What affects your credit score?

Keeping your credit score up can help you avoid bankruptcy. On the other hand, if you have already struggled with bankruptcy, boosting your credit score can help you get back on track. The following post lists factors that affect your credit score. 

Your credit card payment history

If you continuously miss credit card payments or frequently pay the bare minimum, your credit score can take a serious hit. A one-time missed or late payment will not affect your score as much as a number of missed payments in a row. Similarly, if you always pay your card on time, your credit score will grow. Payment history is the most important factor in determining your score.

Your revolving utilization

The amount of debt you carry each month is important. If you are constantly maxing out your card, or using high amounts of your total limit, your credit score will likely decline. Using a lot of your total credit amount each month can make you look like a risky borrower.

Your length of credit

The longer you have a credit account open, the more it will benefit your credit score. Having a long credit history will help your score but having a short credit history will not necessarily make it go down.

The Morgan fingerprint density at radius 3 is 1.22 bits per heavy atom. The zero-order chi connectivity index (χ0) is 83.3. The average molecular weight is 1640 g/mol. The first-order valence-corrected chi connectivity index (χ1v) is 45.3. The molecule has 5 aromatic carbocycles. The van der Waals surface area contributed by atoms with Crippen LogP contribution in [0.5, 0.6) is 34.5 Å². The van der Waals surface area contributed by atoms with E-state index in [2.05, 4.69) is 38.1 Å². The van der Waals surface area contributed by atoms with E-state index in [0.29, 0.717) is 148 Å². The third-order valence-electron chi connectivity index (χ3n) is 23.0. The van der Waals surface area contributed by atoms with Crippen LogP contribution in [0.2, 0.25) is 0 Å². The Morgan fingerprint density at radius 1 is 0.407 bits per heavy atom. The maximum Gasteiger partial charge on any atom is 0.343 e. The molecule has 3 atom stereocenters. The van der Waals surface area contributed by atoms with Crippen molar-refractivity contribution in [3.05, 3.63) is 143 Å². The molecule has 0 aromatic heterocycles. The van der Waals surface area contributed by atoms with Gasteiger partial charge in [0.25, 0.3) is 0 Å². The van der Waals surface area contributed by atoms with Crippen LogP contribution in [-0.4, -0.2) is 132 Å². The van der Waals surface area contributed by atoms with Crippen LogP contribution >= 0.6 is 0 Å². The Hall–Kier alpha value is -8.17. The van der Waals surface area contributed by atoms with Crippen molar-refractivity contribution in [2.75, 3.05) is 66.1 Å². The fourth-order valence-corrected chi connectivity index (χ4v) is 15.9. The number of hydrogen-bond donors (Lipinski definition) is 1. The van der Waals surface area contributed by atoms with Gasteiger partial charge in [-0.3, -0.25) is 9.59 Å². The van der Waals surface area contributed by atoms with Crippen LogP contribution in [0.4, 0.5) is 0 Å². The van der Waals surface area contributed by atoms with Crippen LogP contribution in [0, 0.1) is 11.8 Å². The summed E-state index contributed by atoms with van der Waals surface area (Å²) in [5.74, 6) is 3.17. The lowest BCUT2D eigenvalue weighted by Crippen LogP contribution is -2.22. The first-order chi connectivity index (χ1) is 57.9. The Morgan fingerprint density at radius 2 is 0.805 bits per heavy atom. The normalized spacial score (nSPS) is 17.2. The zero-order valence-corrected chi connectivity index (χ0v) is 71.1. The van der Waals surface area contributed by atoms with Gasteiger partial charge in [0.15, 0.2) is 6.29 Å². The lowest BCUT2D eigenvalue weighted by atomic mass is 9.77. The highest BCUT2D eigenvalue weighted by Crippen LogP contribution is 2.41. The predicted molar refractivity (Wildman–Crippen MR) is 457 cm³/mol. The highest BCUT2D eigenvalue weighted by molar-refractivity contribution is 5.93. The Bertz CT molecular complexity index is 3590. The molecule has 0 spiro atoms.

Your mix of credit

It may seem counterintuitive, but having multiple avenues of credit can help boost your score. For example, having your mortgage and bank cards all in one can be of benefit as long as you are able to pay off your card each month. However, if you are not able to make the payments, your score will likely go down.

New credit you acquire 

Opening up a lot of new credit lines at the same time can make your credit score take a hit. Having many lines of credit opened at once, or in a relatively short time span, can make it look as though you are financially irresponsible.

The five factors listed above have a significant impact on your credit score, which is why it is beneficial to keep them in mind when you are attempting to build and maintain credit.